U.S. Struggles To Keep Up With Arab World Changes
For decades, the U.S. relied on Arab autocrats to provide stability in the Middle East — but all that is changing now as popular uprisings topple dictators.
The U.S. is desperately trying to stay in the game, and officials say they will start shifting assistance to support the democratic aspirations and the economic empowerment of protesters.
In some ways, what's happening in the Arab world is similar to the end of the Cold War in Europe; the old order has collapsed, new voices are emerging and U.S. officials — including Secretary of State Hillary Clinton — are struggling to keep up.
"When I spoke with the Egyptian officials just over the last couple of weeks they kept mentioning central and eastern Europe," Clinton said. "They kept saying that's how we want to turn out. We don't want to get this derailed. We want to make this work. So we want to help them make it work."
The U.S. may have to re-think everything it does in the Middle East now that it can't rely as much on autocrats for stability and oil.
Clinton is taking her first steps — heading to Egypt and Tunisia. Egypt has been a major recipient of U.S. military aid, and Clinton told a budget hearing she's looking to shift some of that aid to help the country's transition.
"We have an enormous stake in ensuring that Egypt and Tunisia provide models for the kind of democracy that we want to see," she said.
President Obama has asked his advisers to come up with a new strategy that would promote the legitimate desires of people for political and economic change while maintaining alliances to counter terrorism and contain Iran.
Duke University's Bruce Jentleson says this is a risky time for U.S. policymakers.
"The only things we know about the Arab world right now are that change is going to continue to happen and outcomes are uncertain," Jentleson said. "And at the same time, we have some allies in the Arab world, Saudis and some of the Gulf countries, that are saying we don't like how much you have been working with the forces of change."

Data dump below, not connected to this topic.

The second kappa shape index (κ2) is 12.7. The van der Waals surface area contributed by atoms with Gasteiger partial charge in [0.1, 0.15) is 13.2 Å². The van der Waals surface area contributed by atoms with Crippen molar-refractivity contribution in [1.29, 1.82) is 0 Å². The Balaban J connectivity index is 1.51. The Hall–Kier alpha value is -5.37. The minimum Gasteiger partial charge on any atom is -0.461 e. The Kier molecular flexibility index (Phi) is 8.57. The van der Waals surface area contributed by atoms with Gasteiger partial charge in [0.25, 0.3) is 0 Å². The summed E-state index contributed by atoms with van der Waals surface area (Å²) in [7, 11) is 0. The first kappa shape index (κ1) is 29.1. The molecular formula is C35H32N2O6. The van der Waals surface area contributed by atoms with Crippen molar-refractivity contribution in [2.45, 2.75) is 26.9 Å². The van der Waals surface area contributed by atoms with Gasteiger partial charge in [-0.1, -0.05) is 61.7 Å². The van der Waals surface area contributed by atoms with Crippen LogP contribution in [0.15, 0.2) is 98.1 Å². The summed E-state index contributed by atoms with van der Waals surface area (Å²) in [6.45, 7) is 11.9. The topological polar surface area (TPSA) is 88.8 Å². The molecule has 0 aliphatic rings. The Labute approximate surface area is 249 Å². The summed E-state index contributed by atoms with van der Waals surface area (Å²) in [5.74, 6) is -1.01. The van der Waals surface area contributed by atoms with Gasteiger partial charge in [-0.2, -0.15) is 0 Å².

As it tries to strike this difficult balance, Jentleson said the U.S. is going to have to learn quickly to be more flexible when it comes to Islamist groups — like Egypt's Muslim Brotherhood — that are likely to play an increasing role in the politics in the Middle East.
"We really need to differentiate between different types of political Islam — those that are fundamentally antagonistic to our interest, al-Qaida and others, and those that we can find a basis for working with even if we don't totally agree," he said.
He says the U.S. can't go in with armies of political consultants as it did in
former Soviet bloc countries.
Sen. John Kerry has another idea. He's trying to revive a program that helped many in Europe in the 1990s — enterprise funds that should help create jobs in countries like Egypt and Tunisia.
"They want this and need this and it does not involve American intervention or intrusiveness," he said.
As he announced plans for the funds, Sen. Kerry said the tens of millions of dollars needed will come from existing aid programs for the region. And he's hoping they send a positive signal to the Arab world — which is used to seeing the U.S. backing only autocrats in the name of stability.
"They will tell people across the Arab world that the United States is willing to help them build strong economies and strong democracies," he said. "This is an investment in the future of the Arab world and in the future of America's national security."
U.S. officials feel the administration has some things going for it. The reform movements in the Arab world are indigenous and national security adviser Tom Donilon believes they run counter to others trying to transform the region — al-Qaida or Iran.
"The Iranian narrative really does, I think, if you do a sharp analysis of this, falls quite — in a quite empty way across the region, when compared to the historic changes under way," he said.
Clinton has said she sees the situation as a competition with Iran and wants to make sure the U.S. gets in early to show support for the right kind of change. Copyright 2011 National Public Radio. To see more, visit http://www.npr.org/.